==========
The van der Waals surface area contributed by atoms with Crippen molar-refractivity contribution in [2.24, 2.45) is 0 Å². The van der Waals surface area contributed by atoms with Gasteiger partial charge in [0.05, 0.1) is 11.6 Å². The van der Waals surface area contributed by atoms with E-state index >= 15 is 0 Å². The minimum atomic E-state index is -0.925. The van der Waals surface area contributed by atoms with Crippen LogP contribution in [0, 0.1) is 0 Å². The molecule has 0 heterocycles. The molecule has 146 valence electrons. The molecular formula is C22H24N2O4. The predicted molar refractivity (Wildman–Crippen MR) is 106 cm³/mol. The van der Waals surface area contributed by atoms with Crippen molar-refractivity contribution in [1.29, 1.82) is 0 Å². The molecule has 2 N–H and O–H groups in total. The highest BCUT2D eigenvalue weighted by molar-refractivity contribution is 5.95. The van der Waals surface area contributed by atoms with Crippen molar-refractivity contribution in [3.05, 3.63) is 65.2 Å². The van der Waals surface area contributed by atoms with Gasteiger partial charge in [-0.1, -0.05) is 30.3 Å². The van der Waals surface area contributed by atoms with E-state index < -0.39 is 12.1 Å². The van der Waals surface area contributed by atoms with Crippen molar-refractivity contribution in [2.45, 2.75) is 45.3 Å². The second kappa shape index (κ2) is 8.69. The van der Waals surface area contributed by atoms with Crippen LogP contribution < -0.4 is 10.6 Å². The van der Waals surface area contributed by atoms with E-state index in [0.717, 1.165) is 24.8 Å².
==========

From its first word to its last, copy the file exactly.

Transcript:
The van der Waals surface area contributed by atoms with Crippen molar-refractivity contribution in [2.24, 2.45) is 0 Å². The van der Waals surface area contributed by atoms with Gasteiger partial charge in [0.05, 0.1) is 11.6 Å². The van der Waals surface area contributed by atoms with E-state index >= 15 is 0 Å². The minimum atomic E-state index is -0.925. The van der Waals surface area contributed by atoms with Crippen LogP contribution in [0, 0.1) is 0 Å². The molecule has 0 heterocycles. The molecule has 146 valence electrons. The molecular formula is C22H24N2O4. The predicted molar refractivity (Wildman–Crippen MR) is 106 cm³/mol. The van der Waals surface area contributed by atoms with Crippen molar-refractivity contribution in [1.29, 1.82) is 0 Å². The molecule has 2 N–H and O–H groups in total. The highest BCUT2D eigenvalue weighted by molar-refractivity contribution is 5.95. The van der Waals surface area contributed by atoms with Crippen molar-refractivity contribution in [3.05, 3.63) is 65.2 Å². The van der Waals surface area contributed by atoms with Gasteiger partial charge in [-0.1, -0.05) is 30.3 Å². The van der Waals surface area contributed by atoms with E-state index < -0.39 is 12.1 Å². The van der Waals surface area contributed by atoms with Crippen molar-refractivity contribution in [2.45, 2.75) is 45.3 Å². The second kappa shape index (κ2) is 8.69. The van der Waals surface area contributed by atoms with Crippen LogP contribution < -0.4 is 10.6 Å². The van der Waals surface area contributed by atoms with E-state index in [0.717, 1.165) is 24.8 Å².